His wife saw it, his caddy noticed it and so did his friends who followed Bob Bilbo around Congressional Country Club yesterday. Bilbo, a former steamfitter and sandlot baseball player who learned his golf on the Sligo and Glenn Dale public courses, in the Washington area, was terribly nervous.
The Montgomery Village club pro was ill at ease standing on the first tee at the $400,000 Kemper Open. "On a 1-to-10 scale (of nerves), he's usually a six," said his wife, Arline. "Today he's a 12."
"I tried to get him to stop talking about how nervous he was," said Ferman Simpson, his caddy.
"I talked to him on the practice green and he could hardly talk," said Bill Monteith, a Montgomery Village member.
"The first tee?" Bilbo said. "I think my knees were knocking. It must have sounded like two pieces of wood hitting together. That's how I felt."
Bilbo, a 36-year-old left-hander, once dreamed of being a major league baseball player.Ten years ago, he borrowed a relative's Christmas present and started hitting golf balls. Five Years ago, he quit is job as a journeyman steamfitter to become assistant golf pro at Greencastle Country Club.
"It was a thrill being out here just rubbing shoulders on the putting green with those (tour) guys," said Bilbo.
When he stepped to the first tee, he hit a hacker's drive, a push to the side of a fairway bunker, but a long push, leaving him just an eight-iron shot into the green on the 403-yard hole. That second shot was a skulled scorcher over the green. He made bogey.
Bilbo settled down on the next hole, a devilish, 215-yard par-3. He got out of a bunker and sank an eight-foot putt for par. He hit only four other poor shots the rest of the day, but three of them cost him bogeys, and he three-putted the final two greens for 76, six over par.
Two weeks ago, when he qualified for this tournament -- his first Tour event -- Bilbo said all he wanted to do was make the field, that he didn't care if he shot 90 the first day. Yesterday, however, after that 76, he cared.
"I really do," he said. "I played better than that . . . Now I want to make the cut. I can keep it around par I hit it long enough."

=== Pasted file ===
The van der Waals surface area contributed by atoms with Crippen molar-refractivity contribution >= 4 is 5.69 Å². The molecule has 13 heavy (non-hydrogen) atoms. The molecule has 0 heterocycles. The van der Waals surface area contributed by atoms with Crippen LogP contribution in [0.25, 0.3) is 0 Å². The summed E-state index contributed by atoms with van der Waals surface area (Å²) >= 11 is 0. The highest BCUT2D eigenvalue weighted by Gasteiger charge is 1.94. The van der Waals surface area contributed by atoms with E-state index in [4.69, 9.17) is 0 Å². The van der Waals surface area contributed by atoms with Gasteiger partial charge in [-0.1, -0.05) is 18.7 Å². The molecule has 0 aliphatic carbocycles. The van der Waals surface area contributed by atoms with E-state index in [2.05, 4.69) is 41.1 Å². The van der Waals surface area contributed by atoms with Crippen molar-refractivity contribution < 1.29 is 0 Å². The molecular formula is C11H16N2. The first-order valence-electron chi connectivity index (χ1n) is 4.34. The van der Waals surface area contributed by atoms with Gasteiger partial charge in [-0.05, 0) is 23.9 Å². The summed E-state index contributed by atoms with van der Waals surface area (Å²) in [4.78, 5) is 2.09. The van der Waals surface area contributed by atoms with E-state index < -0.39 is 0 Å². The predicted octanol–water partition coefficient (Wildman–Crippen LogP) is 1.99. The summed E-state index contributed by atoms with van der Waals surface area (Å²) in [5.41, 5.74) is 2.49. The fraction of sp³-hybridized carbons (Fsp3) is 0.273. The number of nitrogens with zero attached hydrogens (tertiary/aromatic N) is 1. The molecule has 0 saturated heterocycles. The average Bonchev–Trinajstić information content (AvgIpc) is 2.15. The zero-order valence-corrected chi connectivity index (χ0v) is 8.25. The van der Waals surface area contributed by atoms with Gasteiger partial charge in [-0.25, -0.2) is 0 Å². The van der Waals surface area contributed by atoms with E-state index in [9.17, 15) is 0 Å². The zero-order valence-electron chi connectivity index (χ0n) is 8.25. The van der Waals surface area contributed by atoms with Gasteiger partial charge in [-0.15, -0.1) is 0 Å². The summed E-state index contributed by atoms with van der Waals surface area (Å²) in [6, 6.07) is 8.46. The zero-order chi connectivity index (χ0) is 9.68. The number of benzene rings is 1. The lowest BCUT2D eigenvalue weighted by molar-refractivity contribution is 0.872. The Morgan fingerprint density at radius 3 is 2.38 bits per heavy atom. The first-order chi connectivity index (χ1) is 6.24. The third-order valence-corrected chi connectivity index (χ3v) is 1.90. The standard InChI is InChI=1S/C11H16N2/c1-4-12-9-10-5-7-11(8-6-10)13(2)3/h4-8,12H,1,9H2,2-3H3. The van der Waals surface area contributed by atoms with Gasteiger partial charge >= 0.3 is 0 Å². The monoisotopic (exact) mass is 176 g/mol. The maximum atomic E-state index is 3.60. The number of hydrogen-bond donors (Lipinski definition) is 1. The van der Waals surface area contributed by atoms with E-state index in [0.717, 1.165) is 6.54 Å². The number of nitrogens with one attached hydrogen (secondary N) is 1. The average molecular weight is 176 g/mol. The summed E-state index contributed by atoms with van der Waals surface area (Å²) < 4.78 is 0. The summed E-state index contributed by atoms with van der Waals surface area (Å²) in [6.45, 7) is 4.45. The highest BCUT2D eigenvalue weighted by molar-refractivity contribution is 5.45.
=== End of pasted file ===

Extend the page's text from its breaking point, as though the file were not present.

The reason he didn't shoot par yesterday provided an example of why some players on the tour make money and others struggle. Twice, Bilbo faced delicate chip shots, calling for the soft, cut shot that keeps a lot of tour regulars from starving.
"That's a new shot to me." Bilbo said. "I don't have that shot yet.These guys do that all the time. You don't have to in the Middle Atlantic pro-ams. These greens are like hitting it on this stuff here."
Bilbo then rapped his hand on a wooden bench in the locker room.
Until the final two holes, when he missed a two-footer and a six-footer, Bilbo had made all but one of his putts under 15 feet. But on three occasions when he had a good chance for birdie putts he appeared to pull the ball.
"I still don't know what I did wrong," Bilbo said. "The caddy told me he saw something. I'm going out there now to work on it."
Simpson, a veteran Congressional caddy who carried bags in both the 1964 U.S. Open and 1976 PGA championship here, said, "I couldn't get him to slow himself down, keep his head still. He was moving it back and forth."
Today, Bilbo will be the final player to tee off, with a 2:06 starting time. He will spend the morning at Montgomery Village, working on preparations for the annual Harden-Weaver charity tournament at his club and trying to keep his mind off the Kemper.
"Should be able to." he said. "I've got enough to do around the shop."
And, although he is unlikely to make a penny here, Bilbo is loving his new career.
"I've never had a job where I can't wait to get to work and hate to go home," he said.